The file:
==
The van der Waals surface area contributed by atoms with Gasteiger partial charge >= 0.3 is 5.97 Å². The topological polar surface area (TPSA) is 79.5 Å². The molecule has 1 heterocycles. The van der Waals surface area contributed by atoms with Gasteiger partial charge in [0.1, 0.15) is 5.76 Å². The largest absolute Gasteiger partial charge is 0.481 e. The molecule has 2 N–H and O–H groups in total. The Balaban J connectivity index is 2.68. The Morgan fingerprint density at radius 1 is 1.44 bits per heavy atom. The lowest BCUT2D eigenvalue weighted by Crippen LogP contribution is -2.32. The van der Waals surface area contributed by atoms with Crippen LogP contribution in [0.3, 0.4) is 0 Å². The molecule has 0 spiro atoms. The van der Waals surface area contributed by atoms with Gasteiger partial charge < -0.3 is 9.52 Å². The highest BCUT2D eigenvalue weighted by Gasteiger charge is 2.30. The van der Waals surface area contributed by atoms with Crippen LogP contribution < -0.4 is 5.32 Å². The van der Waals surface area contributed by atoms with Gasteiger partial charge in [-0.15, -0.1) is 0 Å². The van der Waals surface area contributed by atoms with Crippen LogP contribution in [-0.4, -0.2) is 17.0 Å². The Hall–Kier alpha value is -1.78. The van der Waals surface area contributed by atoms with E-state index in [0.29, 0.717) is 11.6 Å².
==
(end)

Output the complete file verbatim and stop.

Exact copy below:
The van der Waals surface area contributed by atoms with Gasteiger partial charge >= 0.3 is 5.97 Å². The topological polar surface area (TPSA) is 79.5 Å². The molecule has 1 heterocycles. The van der Waals surface area contributed by atoms with Gasteiger partial charge in [0.1, 0.15) is 5.76 Å². The largest absolute Gasteiger partial charge is 0.481 e. The molecule has 2 N–H and O–H groups in total. The Balaban J connectivity index is 2.68. The Morgan fingerprint density at radius 1 is 1.44 bits per heavy atom. The lowest BCUT2D eigenvalue weighted by Crippen LogP contribution is -2.32. The van der Waals surface area contributed by atoms with Crippen LogP contribution in [0.3, 0.4) is 0 Å². The molecule has 0 spiro atoms. The van der Waals surface area contributed by atoms with Gasteiger partial charge < -0.3 is 9.52 Å². The highest BCUT2D eigenvalue weighted by Gasteiger charge is 2.30. The van der Waals surface area contributed by atoms with Crippen LogP contribution < -0.4 is 5.32 Å². The van der Waals surface area contributed by atoms with Gasteiger partial charge in [-0.15, -0.1) is 0 Å². The van der Waals surface area contributed by atoms with Crippen LogP contribution in [-0.4, -0.2) is 17.0 Å². The Hall–Kier alpha value is -1.78. The van der Waals surface area contributed by atoms with E-state index in [0.29, 0.717) is 11.6 Å².